Looking back at February's Goals

I successfully completed my Little White Dress and entered it into the Pattern Review Contest. I came no where near winning, but that was not the goal. I learned and practiced many new techniques and actually finished a large project that I might have set down and and disappointed myself, had I not had the contest. That is what the contest is for me. Incentive. Inspiration. 

Middle Son's New Ethan Button Down
I started and finished Middle Son's dress shirt using a pattern from a new to me pattern company. And I loved the shirt. I want to make another...and another...and another....

I participated in The Monthly Stitch's February Pants Challenge using the Named Jamie Jean, which I will be using to enter into the Pattern Review New to Me Pattern Contest. Don't worry, it is not a winning entry. I had originally planned to make a pair of dress pants for Mr. Toad, but that had to on hold for some pressing unplanned projects.

In addition to Mr. Toad's unfinished dress pants, I didn't finish the safari jacket that I planned to enter into the Inspired by the Movies Contest. There was a lot more hand work, that slowed me down. I plan to pick it up again around Tuesday or Wednesday of next week.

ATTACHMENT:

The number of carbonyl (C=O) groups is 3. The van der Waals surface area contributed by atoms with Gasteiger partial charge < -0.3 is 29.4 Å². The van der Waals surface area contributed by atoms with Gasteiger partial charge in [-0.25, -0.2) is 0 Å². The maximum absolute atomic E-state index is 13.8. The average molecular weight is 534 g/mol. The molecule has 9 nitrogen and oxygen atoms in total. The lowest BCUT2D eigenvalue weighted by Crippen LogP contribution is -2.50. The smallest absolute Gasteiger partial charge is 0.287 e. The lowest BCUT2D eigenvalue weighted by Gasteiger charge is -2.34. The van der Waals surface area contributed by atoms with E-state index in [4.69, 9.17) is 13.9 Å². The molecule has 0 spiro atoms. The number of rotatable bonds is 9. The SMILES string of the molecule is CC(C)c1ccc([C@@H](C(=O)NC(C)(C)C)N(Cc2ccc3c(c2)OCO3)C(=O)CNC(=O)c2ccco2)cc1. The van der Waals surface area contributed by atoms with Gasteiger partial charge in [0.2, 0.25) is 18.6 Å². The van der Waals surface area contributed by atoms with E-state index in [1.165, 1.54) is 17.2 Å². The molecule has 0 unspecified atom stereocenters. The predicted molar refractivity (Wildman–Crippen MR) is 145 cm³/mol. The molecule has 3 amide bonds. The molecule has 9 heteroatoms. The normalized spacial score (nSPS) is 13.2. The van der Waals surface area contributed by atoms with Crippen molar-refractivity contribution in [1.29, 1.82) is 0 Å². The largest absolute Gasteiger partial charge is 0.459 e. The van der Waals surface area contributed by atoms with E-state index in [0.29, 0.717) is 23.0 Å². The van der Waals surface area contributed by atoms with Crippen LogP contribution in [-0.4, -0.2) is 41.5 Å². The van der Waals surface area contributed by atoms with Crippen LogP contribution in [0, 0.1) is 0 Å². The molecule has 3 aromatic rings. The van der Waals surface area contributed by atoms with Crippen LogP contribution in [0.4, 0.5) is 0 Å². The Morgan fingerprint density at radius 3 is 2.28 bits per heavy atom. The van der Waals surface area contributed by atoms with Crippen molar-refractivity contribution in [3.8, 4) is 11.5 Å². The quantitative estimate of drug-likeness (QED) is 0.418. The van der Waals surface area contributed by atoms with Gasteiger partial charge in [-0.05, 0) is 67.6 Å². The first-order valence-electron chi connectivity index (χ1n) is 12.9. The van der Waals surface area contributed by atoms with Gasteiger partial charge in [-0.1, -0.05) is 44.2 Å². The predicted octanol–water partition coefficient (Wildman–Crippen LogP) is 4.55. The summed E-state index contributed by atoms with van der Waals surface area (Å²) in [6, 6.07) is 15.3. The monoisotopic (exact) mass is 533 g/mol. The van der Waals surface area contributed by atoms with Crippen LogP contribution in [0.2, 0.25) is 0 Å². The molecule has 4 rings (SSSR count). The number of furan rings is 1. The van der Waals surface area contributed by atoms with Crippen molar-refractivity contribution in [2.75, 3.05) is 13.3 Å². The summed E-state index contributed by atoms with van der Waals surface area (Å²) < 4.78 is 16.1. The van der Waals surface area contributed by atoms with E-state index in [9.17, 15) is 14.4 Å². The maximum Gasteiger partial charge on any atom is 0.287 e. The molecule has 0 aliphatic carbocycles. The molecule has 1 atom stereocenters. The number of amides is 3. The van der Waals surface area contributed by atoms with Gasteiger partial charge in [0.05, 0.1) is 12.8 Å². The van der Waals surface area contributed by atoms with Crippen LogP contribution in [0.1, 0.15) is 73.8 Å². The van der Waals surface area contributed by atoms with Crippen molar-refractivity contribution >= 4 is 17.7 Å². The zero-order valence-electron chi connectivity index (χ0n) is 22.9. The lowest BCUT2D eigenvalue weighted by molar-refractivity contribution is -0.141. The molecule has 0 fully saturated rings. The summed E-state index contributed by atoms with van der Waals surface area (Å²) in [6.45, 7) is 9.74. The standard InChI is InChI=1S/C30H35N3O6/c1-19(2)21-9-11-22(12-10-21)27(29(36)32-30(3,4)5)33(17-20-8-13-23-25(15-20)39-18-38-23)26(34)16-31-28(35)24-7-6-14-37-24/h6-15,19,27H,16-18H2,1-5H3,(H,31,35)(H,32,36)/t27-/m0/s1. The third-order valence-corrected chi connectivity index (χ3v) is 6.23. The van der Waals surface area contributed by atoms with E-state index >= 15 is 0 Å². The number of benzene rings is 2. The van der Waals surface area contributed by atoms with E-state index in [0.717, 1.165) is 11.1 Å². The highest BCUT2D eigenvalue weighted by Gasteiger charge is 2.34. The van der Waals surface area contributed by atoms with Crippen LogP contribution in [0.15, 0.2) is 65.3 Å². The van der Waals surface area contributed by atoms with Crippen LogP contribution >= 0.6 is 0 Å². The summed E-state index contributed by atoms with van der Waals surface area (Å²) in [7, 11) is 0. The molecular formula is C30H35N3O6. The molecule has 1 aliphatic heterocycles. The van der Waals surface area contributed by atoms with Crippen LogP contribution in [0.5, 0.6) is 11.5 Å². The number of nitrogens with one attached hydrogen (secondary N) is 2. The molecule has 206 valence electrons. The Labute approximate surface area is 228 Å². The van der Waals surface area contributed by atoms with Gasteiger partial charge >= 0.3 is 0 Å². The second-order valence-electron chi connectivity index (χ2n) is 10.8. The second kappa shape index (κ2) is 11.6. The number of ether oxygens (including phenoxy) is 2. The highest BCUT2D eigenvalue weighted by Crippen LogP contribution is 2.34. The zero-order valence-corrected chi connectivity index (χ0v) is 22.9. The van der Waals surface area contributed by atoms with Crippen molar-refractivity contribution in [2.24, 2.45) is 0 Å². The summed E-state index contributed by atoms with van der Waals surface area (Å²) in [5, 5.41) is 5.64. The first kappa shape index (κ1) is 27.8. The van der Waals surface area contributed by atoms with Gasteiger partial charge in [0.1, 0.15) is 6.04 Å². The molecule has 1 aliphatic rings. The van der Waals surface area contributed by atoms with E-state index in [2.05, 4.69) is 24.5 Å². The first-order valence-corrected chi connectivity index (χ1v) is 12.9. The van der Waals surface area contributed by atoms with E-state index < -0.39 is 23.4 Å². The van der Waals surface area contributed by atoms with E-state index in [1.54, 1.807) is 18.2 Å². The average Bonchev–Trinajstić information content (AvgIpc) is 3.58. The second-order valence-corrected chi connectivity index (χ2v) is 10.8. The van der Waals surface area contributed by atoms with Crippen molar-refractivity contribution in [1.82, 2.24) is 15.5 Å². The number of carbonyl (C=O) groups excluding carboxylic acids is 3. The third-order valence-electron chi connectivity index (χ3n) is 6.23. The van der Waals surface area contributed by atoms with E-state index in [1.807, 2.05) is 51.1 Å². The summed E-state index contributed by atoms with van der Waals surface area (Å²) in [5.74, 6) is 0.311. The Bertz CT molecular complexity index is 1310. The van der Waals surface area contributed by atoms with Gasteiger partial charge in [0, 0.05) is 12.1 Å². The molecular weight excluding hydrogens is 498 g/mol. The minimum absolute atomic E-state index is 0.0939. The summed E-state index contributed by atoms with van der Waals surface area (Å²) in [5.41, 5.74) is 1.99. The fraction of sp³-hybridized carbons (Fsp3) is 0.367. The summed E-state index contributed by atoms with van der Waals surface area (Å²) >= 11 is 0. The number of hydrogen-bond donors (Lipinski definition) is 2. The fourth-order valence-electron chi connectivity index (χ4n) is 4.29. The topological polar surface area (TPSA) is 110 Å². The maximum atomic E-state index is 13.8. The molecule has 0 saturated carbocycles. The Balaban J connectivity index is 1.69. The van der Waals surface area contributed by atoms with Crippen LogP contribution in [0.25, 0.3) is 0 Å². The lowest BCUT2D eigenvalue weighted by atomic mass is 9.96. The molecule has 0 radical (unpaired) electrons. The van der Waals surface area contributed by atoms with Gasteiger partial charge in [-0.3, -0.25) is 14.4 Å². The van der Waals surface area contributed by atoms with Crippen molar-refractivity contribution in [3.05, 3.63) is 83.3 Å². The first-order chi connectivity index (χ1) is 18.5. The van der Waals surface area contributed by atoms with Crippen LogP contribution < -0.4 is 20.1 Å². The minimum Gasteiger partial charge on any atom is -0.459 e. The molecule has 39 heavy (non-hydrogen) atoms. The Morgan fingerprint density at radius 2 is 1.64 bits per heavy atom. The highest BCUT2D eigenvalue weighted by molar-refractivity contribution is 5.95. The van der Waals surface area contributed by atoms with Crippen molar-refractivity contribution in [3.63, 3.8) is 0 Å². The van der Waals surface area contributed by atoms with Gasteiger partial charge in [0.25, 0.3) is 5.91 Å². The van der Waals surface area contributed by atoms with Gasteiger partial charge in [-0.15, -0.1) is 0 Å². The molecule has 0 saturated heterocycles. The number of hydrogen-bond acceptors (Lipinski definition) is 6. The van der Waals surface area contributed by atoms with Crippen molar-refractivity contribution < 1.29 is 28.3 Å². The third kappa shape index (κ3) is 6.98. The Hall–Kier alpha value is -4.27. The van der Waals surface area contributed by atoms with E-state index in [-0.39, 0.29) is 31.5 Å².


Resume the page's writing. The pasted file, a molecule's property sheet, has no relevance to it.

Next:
I also fell behind in the Marfy Free Pattern Sew Along with A Challenging Sew. I wanted to wait for the jacket before sewing the skirt. Luckily, Leisa is postponing the jacket until May. I think she was reading my mind on needing a break from so much hand sewing.

Award Ribbons
I also didn't get to the gift for a friend's daughter. I didn't get a chance to measure her and it just drifted off into the land of good intentions.

The unplanned projects were a set of fleece hoody and pants, a pair of long johns, and some machine embroidered award ribbons that I had to design, digitize a design, embroider and sew.

I really don't think that I did too bad. I did a lot in a very short month. Yes, two or three days are a lot.

Looking Forward to March

March has new goals and some unfinished older goals. Some based on need. Some based on wants.

  1. 6-8 Neckerchiefs for scout troop (before March 4)
  2. Badge sash for 2-3 boys in scout troop (before March 4)
  3. Miss Bossy Patterns Challenge--Simplicity 1696 Amazing Fit Jeans
  4. Pattern Review Fitted Blouse Challenge
  5. Finish the Safari Jacket
  6. Make Youngest Son a safety orange fleece hoody
  7. Make Youngest Son his own Ethan Button Down Shirt
  8. Make Youngest Son a pair of shorts
  9. Make Middle Son a pair of shorts
  10. Maybe...finish Mr. Toad's dress pants, but with a less expensive poly blend gaberdine